Point and Swap

This is a discussion on Point and Swap within the C++ Programming forums, part of the General Programming Boards category; This code successfully swaps the variables, but I'm wondering why the address for the first element (2) is greater than ...

  1. #1
    Registered User Kayoss's Avatar
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    Point and Swap

    This code successfully swaps the variables, but I'm wondering why the address for the first element (2) is greater than the address for the second element (3)?

    Code:
    #include <iostream>
    
    using namespace std;
    
    void swap( int * const, int * const ); //  prototype
    
    int main()
    {
    
       int array[2] = {2,3}; 
    
       int *arrayPTR = array; 
       int *arrayPTR1 = &array[1]; 
    
    
       cout << *arrayPTR << "  " << &arrayPTR << endl; // first element and address
       cout << *arrayPTR1 << "  " << &arrayPTR1 << endl; // second element and address
       cout << "SWAP" << endl;
    
    
       // the following code swaps elements in array, defined after   function main
    
       swap( &array[0], &array[0 + 1] );
    
    
       cout << *arrayPTR << "  " << &arrayPTR << endl;
       cout << *arrayPTR1 << "  " << &arrayPTR1 << endl;
    
    
    return 0;
    
    }
    
    // defines swap function, swaps values in array
    
    void swap( int * const element1PTR, int * const element2PTR )
    {
    	int hold = *element1PTR;
    	*element1PTR = *element2PTR;
    	*element2PTR = hold;
    
    } // end function swap
    THE redheaded stepchild.

  2. #2
    Registered User hk_mp5kpdw's Avatar
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    Who says data placed in memory has to start from the bottom and move up? It's entirely possible that it could be placed in the higher addresses first and move down from there.
    "Owners of dogs will have noticed that, if you provide them with food and water and shelter and affection, they will think you are god. Whereas owners of cats are compelled to realize that, if you provide them with food and water and shelter and affection, they draw the conclusion that they are gods."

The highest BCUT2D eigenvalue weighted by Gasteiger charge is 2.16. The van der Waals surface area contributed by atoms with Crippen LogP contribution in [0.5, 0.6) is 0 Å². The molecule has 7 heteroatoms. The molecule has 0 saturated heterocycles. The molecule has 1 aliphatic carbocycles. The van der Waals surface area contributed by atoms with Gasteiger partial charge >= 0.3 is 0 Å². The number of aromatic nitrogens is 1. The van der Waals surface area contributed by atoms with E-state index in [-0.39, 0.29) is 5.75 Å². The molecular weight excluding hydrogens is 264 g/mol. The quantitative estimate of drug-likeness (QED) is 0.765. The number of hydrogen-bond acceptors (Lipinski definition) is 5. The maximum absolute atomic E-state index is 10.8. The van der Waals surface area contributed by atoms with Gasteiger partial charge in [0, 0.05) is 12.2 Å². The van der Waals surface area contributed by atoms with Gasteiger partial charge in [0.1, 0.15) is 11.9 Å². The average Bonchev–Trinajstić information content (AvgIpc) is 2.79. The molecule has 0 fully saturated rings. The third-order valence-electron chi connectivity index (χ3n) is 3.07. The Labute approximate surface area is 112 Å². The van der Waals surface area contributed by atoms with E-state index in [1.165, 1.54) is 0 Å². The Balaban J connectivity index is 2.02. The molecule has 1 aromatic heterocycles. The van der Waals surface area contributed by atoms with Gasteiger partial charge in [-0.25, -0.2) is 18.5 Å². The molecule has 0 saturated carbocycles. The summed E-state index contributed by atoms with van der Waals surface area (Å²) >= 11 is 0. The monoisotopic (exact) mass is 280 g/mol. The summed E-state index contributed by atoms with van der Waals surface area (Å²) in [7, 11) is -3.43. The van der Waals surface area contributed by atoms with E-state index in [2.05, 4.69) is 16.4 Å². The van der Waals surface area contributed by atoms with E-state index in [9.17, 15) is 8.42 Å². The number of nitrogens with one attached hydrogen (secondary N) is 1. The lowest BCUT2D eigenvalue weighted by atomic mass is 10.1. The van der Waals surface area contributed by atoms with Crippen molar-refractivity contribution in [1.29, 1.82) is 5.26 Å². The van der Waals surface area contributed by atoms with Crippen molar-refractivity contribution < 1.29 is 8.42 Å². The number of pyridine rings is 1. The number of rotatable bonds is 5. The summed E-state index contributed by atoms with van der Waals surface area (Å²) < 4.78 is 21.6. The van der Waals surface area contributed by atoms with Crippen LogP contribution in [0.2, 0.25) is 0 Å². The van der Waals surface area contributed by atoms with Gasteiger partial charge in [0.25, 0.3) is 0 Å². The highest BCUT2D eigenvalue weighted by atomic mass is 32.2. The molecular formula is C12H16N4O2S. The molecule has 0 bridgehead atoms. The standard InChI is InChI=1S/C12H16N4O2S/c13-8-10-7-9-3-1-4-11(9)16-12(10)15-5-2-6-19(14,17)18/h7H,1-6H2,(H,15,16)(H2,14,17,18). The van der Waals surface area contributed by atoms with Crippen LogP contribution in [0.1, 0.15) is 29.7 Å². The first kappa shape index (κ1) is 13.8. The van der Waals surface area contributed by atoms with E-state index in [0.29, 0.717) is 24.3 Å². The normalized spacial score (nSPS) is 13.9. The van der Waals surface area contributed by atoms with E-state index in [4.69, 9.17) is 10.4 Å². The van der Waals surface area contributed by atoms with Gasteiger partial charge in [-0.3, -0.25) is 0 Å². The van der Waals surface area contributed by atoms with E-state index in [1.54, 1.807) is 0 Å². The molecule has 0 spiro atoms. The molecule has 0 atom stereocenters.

-Christopher Hitchens

  3. #3
    Registered User
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    On my system, when I run this program:
    Code:
    #include<iostream>
    using namespace std;
    
    int main()
    {
    	int arr[2]={2,3};
    	
    	cout<<arr<<endl
    		<<&arr[1]<<endl;
    
    	return 0;
    }
    I get this output:

    006BFDF0
    006BFDF4

  4. #4
    Registered User Kayoss's Avatar
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    Hmm I suppose it doesn't have to...it just has for me up until this point.

    I get:

    0012FF74
    0012FF70
    Last edited by Kayoss; 11-09-2005 at 02:45 PM.
    THE redheaded stepchild.

  5. #5
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    Who says data placed in memory has to start from the bottom and move up?
    Whaaa?? All the pictures in my book have the memory going from left to right?

  6. #6
    Just Lurking Dave_Sinkula's Avatar
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    Kayoss: Array members must be in an increasing order, but your program is not showing that -- it is showing the address of some pointers that hold the address you want.
    Code:
    #include <iostream>
    using namespace std;
    
    int main()
    {
       int array[2] = {2,3};
       cout << &array[0] << ' ' << array[0] << '\n';
       cout << &array[1] << ' ' << array[1] << '\n';
       return 0;
    }
    
    /* my output
    0012FF84 2
    0012FF88 3
    */
    [edit]
    Code:
    #include <iostream>
    using namespace std;
    
    void swap( int * const element1PTR, int * const element2PTR )
    {
    	int hold = *element1PTR;
    	*element1PTR = *element2PTR;
    	*element2PTR = hold;
    }
    
    int main()
    {
       int array[2]   = {2,3};
       int *arrayPTR  = array;
       int *arrayPTR1 = &array[1];
    
       cout << *arrayPTR  << "  " << arrayPTR << endl; // first element and address
       cout << *arrayPTR1 << "  " << arrayPTR1 << endl; // second element and address
       cout << "SWAP" << endl;
    
       // the following code swaps elements in array, defined after   function main
       swap( &array[0], &array[0 + 1] );
       cout << *arrayPTR  << "  " << arrayPTR << endl;
       cout << *arrayPTR1 << "  " << arrayPTR1 << endl;
    
       return 0;
    }
    
    /* my output
    2  0012FF84
    3  0012FF88
    SWAP
    3  0012FF84
    2  0012FF88
    */
    Last edited by Dave_Sinkula; 11-09-2005 at 03:05 PM.
    7. It is easier to write an incorrect program than understand a correct one.
    40. There are two ways to write error-free programs; only the third one works.*

  7. #7
    Registered User Kayoss's Avatar
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    Thank you Dave!
    THE redheaded stepchild.

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